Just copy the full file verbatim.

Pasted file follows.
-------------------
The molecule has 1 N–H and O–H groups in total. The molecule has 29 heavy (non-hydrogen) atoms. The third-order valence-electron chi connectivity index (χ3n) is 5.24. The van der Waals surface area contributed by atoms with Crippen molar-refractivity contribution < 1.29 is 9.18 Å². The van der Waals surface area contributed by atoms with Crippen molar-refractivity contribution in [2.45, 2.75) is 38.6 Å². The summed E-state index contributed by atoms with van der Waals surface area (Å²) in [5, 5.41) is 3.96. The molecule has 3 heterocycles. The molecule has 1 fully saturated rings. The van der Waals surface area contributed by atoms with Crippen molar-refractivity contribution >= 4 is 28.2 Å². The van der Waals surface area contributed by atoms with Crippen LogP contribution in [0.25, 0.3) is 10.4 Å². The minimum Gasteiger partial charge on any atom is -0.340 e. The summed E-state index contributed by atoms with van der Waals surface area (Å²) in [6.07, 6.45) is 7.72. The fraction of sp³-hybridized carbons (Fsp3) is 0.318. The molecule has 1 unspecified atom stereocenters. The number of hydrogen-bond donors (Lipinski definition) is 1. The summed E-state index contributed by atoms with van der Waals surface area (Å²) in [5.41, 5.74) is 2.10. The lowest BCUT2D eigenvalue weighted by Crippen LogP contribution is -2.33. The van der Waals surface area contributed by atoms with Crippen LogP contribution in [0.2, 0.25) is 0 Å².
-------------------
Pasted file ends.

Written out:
The molecule has 1 N–H and O–H groups in total. The molecule has 29 heavy (non-hydrogen) atoms. The third-order valence-electron chi connectivity index (χ3n) is 5.24. The van der Waals surface area contributed by atoms with Crippen molar-refractivity contribution < 1.29 is 9.18 Å². The van der Waals surface area contributed by atoms with Crippen molar-refractivity contribution in [2.45, 2.75) is 38.6 Å². The summed E-state index contributed by atoms with van der Waals surface area (Å²) in [5, 5.41) is 3.96. The molecule has 3 heterocycles. The molecule has 1 fully saturated rings. The van der Waals surface area contributed by atoms with Crippen molar-refractivity contribution >= 4 is 28.2 Å². The van der Waals surface area contributed by atoms with Crippen LogP contribution in [0.25, 0.3) is 10.4 Å². The minimum Gasteiger partial charge on any atom is -0.340 e. The summed E-state index contributed by atoms with van der Waals surface area (Å²) in [6.07, 6.45) is 7.72. The fraction of sp³-hybridized carbons (Fsp3) is 0.318. The molecule has 1 unspecified atom stereocenters. The number of hydrogen-bond donors (Lipinski definition) is 1. The summed E-state index contributed by atoms with van der Waals surface area (Å²) in [5.41, 5.74) is 2.10. The lowest BCUT2D eigenvalue weighted by Crippen LogP contribution is -2.33. The van der Waals surface area contributed by atoms with Crippen LogP contribution in [0.2, 0.25) is 0 Å².